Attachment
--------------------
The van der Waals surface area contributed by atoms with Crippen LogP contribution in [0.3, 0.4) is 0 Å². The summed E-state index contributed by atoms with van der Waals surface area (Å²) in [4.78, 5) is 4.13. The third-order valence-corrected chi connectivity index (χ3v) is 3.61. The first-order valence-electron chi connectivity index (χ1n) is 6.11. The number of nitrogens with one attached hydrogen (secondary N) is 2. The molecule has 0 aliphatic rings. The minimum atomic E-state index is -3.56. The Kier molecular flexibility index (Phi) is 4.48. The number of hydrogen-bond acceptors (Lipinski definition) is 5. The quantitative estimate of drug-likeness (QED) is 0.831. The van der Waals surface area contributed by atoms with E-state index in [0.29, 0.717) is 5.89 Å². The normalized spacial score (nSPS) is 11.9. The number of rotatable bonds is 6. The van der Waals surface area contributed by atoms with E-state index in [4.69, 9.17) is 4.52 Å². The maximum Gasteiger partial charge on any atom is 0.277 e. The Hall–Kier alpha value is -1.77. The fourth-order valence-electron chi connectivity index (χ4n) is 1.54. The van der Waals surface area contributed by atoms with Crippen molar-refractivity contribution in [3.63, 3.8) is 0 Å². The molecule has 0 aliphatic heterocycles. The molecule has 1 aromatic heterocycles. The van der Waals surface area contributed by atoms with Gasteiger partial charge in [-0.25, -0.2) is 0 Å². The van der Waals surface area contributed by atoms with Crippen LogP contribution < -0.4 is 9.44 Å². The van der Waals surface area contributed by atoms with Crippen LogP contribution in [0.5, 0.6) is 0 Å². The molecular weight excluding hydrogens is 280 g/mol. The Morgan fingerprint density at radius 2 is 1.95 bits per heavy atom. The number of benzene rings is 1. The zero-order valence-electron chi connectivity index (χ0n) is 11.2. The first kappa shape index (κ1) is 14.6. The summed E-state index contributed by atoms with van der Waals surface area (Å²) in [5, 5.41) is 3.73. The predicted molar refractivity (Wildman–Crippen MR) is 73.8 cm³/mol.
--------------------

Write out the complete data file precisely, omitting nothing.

The van der Waals surface area contributed by atoms with Crippen LogP contribution in [0.3, 0.4) is 0 Å². The summed E-state index contributed by atoms with van der Waals surface area (Å²) in [4.78, 5) is 4.13. The third-order valence-corrected chi connectivity index (χ3v) is 3.61. The first-order valence-electron chi connectivity index (χ1n) is 6.11. The number of nitrogens with one attached hydrogen (secondary N) is 2. The molecule has 0 aliphatic rings. The minimum atomic E-state index is -3.56. The Kier molecular flexibility index (Phi) is 4.48. The number of hydrogen-bond acceptors (Lipinski definition) is 5. The quantitative estimate of drug-likeness (QED) is 0.831. The van der Waals surface area contributed by atoms with E-state index in [0.29, 0.717) is 5.89 Å². The normalized spacial score (nSPS) is 11.9. The number of rotatable bonds is 6. The van der Waals surface area contributed by atoms with E-state index in [4.69, 9.17) is 4.52 Å². The maximum Gasteiger partial charge on any atom is 0.277 e. The Hall–Kier alpha value is -1.77. The fourth-order valence-electron chi connectivity index (χ4n) is 1.54. The van der Waals surface area contributed by atoms with Crippen molar-refractivity contribution in [3.63, 3.8) is 0 Å². The molecule has 0 aliphatic heterocycles. The molecule has 1 aromatic heterocycles. The van der Waals surface area contributed by atoms with Gasteiger partial charge in [-0.25, -0.2) is 0 Å². The van der Waals surface area contributed by atoms with Crippen LogP contribution < -0.4 is 9.44 Å². The van der Waals surface area contributed by atoms with Crippen LogP contribution in [0.5, 0.6) is 0 Å². The molecular weight excluding hydrogens is 280 g/mol. The Morgan fingerprint density at radius 2 is 1.95 bits per heavy atom. The number of benzene rings is 1. The zero-order valence-electron chi connectivity index (χ0n) is 11.2. The first kappa shape index (κ1) is 14.6. The summed E-state index contributed by atoms with van der Waals surface area (Å²) in [5, 5.41) is 3.73. The predicted molar refractivity (Wildman–Crippen MR) is 73.8 cm³/mol.